Bench on the bluff
Skerries we called them
back on Scotland’s black and jagged coastline,
these far-ranging rows of age-old rock stretching
parallel to the shore and descending, sharp and menacing,
to the water’s edge, and then beyond, emerging now and then
from the green and ever mobile to and fro with a seething flash
of white and an exploring colony of gulls, brown ducks,
or a motley clutch of gossiping eiders. Far to the left,
where stone is overcome by sand, Higgins Beach begins
and a bobbing batch of black-clad surfers paddle off
still searching for their perfect wave.
Out there, farther than eye can scan, lies Europe.
“On a clear day,” Mhairi and I will claim, “you can see Portugal.”
And there are conditions when a bank of cloud on the horizon,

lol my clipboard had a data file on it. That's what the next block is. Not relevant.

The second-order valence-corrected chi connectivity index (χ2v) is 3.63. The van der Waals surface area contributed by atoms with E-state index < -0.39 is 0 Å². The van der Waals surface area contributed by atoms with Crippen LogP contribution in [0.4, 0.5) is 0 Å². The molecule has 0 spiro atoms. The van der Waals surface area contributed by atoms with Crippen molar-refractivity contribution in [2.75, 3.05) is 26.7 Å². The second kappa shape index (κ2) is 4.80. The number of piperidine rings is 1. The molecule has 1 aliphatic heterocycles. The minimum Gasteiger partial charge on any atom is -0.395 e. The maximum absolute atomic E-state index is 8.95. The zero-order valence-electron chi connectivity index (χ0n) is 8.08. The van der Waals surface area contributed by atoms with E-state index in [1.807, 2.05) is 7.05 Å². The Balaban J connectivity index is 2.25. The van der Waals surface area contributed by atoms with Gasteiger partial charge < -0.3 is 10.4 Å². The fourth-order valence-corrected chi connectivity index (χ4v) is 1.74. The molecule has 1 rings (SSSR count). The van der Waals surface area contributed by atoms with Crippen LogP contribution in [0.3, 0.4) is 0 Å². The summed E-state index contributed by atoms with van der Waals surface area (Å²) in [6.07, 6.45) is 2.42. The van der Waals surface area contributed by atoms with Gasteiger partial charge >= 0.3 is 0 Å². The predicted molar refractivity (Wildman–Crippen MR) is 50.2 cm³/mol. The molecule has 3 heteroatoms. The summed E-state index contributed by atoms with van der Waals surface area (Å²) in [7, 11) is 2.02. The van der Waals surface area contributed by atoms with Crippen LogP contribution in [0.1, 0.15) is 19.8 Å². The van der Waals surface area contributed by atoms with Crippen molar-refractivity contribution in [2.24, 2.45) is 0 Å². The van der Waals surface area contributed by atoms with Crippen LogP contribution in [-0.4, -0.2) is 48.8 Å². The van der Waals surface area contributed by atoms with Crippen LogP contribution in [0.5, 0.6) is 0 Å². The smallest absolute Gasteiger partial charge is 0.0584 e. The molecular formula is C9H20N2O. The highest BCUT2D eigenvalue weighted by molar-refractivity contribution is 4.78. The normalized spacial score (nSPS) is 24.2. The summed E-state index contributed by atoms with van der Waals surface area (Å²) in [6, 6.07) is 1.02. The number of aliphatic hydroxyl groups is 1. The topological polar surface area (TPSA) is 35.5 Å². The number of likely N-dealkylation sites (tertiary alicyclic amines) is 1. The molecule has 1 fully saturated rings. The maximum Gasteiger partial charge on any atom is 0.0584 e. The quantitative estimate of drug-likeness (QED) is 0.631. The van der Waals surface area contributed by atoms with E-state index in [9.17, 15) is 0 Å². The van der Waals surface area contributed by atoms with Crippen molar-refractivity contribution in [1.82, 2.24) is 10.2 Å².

or some faint mirage shaped on the distant gleam
can seem the cliffs and headlands of Iberia.
Time was when, sitting here, I might conjure up
John Keats, seeing myself as bold, intrepid Cortez, silent,
wondering on his peak in Darien. These latter days it’s old Ulysses
comes to mind, as Tennyson has him, scanning beneath,
beyond the arch of rich experience, yearning to launch
one final expedition, to claim whatever still remains,
set sail for distant Portugal.